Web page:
The carbon footprint of the design and construction industry reaches far beyond the boundaries of a single building or site. Due to various processes, ranging from the extraction of raw materials to manufacturing and installation of the construction materials, the impact of a single project includes both embodied carbon within the built environment and operational carbon generated throughout the life cycle of the structure. Embodied carbon is defined as the carbon dioxide (CO2) emitted during the full life cycle of a product from extraction (cradle) to the use and disposal phases (grave).
The 2015 edition of the National Building Code of Canada (NBC) permits mixed-type occupancies on the first two storeys of wood buildings. Two facilities in British Columbia, both with primary retail occupancies, employ several mass wood products to achieve very different effects.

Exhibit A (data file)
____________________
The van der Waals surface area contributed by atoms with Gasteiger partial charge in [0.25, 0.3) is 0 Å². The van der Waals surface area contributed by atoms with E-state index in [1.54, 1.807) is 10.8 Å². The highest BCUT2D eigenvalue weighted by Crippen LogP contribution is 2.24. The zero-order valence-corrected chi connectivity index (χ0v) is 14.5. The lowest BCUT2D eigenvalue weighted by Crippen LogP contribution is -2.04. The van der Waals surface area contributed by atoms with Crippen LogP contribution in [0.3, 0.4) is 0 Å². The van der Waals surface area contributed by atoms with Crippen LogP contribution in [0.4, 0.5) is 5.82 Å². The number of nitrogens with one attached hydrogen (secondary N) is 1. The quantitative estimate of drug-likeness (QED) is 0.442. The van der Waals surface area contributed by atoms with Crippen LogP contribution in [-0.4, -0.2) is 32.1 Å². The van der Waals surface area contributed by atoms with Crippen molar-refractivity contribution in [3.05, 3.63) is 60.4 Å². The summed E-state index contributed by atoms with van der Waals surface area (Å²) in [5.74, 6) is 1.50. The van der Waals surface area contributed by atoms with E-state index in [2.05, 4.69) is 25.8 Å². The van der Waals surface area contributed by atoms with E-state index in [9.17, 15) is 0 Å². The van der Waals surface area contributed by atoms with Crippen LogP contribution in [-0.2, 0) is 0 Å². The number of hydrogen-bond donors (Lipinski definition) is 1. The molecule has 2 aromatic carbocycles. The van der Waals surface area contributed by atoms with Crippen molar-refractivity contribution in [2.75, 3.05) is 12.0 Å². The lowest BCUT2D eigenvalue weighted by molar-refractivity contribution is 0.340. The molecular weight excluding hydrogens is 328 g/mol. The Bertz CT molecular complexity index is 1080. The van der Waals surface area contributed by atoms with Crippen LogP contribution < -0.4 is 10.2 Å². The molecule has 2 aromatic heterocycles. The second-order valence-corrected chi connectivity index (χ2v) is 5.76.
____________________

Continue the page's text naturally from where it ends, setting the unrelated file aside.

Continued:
The Joyce Centre for Partnership and Innovation at Mohawk College in Hamilton is the first to achieve both the Zero Carbon Building (ZCB) Standard and Performance certifications by the Canada Green Building Council (CaGBC). Photo courtesy CaGBC
Sustainable structures must balance the environmental footprint, service life, social aspects, and economic factors. As modern society shifts to a circular, carbon-neutral built environment, concrete continues to deliver ‘best-in-class’ performance as a building material.